Wednesday, 28 July 2010

Metropolitan Police refuse to disclose costs of failed legislation

Metropolitan Police refuse to disclose costs of failed legislation

The Metropolitan Police force is coming under fire again – this time for their refusal to disclose the cost to the taxpayer of enforcing the failed Dangerous Dogs Act (DDA) 1991.

Anti BSL organisation DDAWatch requested the figures under the Freedom of Information Act on the 21st June 2010. Part of the request asked for the total cost to the Metropolitan police of kennelling, legal, transport and veterinary fees and any other associated costs related to holding dogs seized under the DDA between 1-1-2010 and 1-6-2010. DDAWatch, who monitor the legislation and assist owners affected by its enforcement have asked the same question on several occasions over a number of years and until this month it has always been given – so what has changed?

In the response given by Alex Norrie, Information Manager for the Met it states



“While it is accepted that accountability and demonstrating transparency in the use of public funds is a strong factor favouring disclosure, by disclosing the requested information, the commercial interests of a third
party may be compromised, along with the relationship the MPS has with
that party, and the MPS' own commercial interests. This would have a
corresponding effect on the ability of MPS to secure value for money in
the future.
 

I have therefore determined that greater weight must be given to
protecting the commercial interests of the third party and the MPS in this
instance. As such, it is my decision that the public interest favours
non-disclosure at this time.”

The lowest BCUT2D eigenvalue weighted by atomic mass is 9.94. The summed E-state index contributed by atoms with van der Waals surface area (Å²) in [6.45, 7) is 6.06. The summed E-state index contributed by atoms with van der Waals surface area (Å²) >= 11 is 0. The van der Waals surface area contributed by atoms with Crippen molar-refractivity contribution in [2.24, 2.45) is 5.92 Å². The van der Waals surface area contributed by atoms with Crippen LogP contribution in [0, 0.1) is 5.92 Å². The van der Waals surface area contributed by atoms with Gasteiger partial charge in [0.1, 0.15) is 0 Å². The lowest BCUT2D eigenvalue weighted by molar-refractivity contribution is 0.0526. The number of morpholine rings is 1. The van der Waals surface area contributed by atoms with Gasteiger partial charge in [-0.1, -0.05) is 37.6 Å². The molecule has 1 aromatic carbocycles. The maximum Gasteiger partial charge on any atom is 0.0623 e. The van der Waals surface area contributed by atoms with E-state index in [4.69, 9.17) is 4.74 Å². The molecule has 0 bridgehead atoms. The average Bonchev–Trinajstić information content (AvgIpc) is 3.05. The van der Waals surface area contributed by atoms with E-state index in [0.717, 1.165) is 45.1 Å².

However Alison Green of DDAWatch says



“It’s almost laughable! We are in the middle of a recession, police forces across the country are having their budgets cut and losing police officers as a result yet we are told disclosing the cost to the taxpayer for enforcing this law is not in the public interest?



How can it compromise the interests of the third parties when the identities of those third parties are unknown? We have not asked where dogs are held or who provides the vet care. We have asked how much this legislation, which is failing spectacularly, is costing and they are more worried about protecting their “commercial interests”.



We will be appealing the decision and intend to take it as far as we need to in order that full disclosure on costs is given.”


The refusal will add to the mounting campaign to secure a repeal of the draconian Dangerous Dogs Act. DDAWatch held a very successful Vigil for Victims of Breed Specific Legislation on 24th July 2010 which was broadcast by the national media and have seen their support base steadily rise.

3 comments:

  1. Get rid of Politicians Vote this SCUM out.

    ReplyDelete
  2. Before releasing data to a law enforcement agency, they need to ensure that the information is being provided to a genuine and properly authorised investigation.

    police force jobs

    ReplyDelete